Minnesota Supreme Court overturns third-degree murder conviction of former Minneapolis police officer
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Minnesota Supreme Court overturns third-degree murder conviction of former Minneapolis police officer

The Minnesota Supreme Court on Wednesday overturned the third-degree murder conviction of former Minneapolis police officer Mohamed Noor who fatally shot Justine Ruszczyk in 2017.

On April 20, 2019, Mohamed Noor was convicted of third-degree murder and second-degree manslaughter in the death of Ruszczyk, a dual US-Austrialian citizen who had called 911 out of concern for a woman she heard screaming behind her home. On the night of Ruszczyk’s death, Ruszczyk approached the police vehicle that came in response to her call, and Noor fired his service weapon at her from the passenger seat. Noor’s bullet struck Ruszczyk in the abdomen and she died at the scene.

A jury acquitted Noor of second-degree intentional murder, but found him guilty of third-degree depraved-mind murder and second-degree manslaughter. Noor was sentenced to 12 1/2 years in prison on the third-degree murder charges, but was not sentenced for manslaughter.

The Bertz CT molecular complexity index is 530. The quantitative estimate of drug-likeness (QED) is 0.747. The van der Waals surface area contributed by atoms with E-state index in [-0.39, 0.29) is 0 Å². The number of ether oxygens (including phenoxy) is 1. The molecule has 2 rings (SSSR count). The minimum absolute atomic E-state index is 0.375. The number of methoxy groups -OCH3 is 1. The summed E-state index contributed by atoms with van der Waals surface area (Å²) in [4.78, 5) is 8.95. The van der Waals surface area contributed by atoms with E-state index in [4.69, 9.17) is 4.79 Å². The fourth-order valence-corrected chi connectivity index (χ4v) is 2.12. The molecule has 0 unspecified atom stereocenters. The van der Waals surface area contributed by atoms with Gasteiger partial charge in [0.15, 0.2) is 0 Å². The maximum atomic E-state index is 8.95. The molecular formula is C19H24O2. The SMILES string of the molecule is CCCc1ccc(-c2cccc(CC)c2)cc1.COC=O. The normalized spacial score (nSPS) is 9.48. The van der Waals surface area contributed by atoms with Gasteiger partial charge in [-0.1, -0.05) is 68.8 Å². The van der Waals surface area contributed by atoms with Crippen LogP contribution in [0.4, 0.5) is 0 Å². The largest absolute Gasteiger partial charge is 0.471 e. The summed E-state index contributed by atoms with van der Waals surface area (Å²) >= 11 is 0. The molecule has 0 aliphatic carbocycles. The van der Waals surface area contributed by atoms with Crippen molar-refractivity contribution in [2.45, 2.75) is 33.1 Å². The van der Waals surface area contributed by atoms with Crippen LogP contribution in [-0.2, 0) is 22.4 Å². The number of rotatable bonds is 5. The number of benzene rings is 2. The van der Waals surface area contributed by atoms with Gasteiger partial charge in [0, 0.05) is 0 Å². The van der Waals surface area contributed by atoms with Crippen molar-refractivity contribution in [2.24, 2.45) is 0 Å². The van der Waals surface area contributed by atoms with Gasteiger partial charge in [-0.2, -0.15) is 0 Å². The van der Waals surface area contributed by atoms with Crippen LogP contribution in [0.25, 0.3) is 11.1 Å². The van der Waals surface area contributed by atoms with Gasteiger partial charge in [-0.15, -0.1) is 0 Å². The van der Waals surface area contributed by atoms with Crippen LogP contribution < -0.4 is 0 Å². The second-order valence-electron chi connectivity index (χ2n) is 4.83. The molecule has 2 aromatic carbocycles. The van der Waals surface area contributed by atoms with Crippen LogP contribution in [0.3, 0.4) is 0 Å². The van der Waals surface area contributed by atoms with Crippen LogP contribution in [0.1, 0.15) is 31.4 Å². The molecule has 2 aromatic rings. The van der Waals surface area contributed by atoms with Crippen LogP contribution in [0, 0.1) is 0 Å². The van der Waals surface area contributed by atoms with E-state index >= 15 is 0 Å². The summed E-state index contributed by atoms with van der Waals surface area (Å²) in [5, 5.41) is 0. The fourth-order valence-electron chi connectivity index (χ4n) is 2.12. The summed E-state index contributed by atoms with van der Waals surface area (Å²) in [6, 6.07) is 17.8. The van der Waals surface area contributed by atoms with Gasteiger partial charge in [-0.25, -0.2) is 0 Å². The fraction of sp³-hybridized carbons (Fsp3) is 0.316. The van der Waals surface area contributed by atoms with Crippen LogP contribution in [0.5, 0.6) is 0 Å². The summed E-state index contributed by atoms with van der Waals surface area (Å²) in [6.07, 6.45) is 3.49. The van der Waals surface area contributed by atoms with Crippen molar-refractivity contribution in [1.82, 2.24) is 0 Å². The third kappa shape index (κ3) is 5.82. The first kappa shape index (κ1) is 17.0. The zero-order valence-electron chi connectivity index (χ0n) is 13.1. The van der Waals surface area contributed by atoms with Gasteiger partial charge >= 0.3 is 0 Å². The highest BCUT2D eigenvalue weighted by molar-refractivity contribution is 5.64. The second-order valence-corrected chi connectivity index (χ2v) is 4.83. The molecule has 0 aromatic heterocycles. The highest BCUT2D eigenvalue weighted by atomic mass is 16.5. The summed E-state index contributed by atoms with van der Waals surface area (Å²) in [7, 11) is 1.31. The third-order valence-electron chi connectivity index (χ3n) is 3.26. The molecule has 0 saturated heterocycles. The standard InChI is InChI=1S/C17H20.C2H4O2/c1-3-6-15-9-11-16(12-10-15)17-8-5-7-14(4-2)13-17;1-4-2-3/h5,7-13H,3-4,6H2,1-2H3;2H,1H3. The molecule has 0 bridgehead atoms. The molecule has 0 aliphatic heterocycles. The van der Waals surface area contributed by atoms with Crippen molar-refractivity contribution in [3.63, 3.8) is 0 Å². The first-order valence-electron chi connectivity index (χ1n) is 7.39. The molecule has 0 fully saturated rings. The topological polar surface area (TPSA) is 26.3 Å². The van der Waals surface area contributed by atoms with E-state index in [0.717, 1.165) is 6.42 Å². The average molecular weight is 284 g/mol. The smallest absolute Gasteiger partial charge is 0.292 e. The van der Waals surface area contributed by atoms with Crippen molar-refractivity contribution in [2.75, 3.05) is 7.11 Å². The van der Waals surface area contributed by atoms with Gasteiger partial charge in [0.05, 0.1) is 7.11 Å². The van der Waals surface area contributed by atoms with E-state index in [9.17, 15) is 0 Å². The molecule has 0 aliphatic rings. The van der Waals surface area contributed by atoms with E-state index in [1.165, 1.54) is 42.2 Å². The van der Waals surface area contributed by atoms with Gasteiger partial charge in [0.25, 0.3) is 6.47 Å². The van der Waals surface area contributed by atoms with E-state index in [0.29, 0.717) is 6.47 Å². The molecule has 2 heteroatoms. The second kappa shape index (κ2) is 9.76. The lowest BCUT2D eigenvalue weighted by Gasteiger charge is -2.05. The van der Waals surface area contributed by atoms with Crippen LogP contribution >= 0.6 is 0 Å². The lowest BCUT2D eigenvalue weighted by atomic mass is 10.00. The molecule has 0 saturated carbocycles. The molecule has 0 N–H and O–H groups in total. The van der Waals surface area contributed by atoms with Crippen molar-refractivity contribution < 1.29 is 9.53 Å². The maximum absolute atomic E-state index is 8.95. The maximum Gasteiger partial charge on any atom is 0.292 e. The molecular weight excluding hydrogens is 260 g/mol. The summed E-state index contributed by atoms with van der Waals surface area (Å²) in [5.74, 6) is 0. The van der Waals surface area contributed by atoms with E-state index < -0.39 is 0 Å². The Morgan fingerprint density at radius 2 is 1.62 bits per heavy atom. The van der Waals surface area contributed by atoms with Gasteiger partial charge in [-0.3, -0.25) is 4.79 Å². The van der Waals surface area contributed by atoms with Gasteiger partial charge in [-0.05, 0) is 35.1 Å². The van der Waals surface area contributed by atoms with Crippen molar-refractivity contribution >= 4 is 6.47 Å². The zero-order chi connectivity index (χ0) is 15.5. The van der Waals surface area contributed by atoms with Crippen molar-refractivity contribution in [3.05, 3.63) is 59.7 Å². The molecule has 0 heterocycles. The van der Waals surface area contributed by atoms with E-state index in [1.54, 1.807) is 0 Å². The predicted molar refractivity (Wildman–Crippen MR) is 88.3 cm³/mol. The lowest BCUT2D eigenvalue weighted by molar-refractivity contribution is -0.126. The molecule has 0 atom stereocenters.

In their opinion, the Supreme Court justices stated that, “because conduct that is directed with particularity at the person who is killed cannot evince a depraved mind, without regard for human life, Minn. Stat. § 609.195(a), and because the only reasonable inference that can be drawn from the circumstanced proved is that Noor directed his single shot with particularity at Ruszczyk,” the court concluded that Noor’s actions did not fit the definition of third-degree murder per the statute.

Noor has served a little more than 28 months of his sentence, and if he is sentenced to the state’s recommended four years for manslaughter, then he could be eligible for supervised release in as soon as in three and a half months.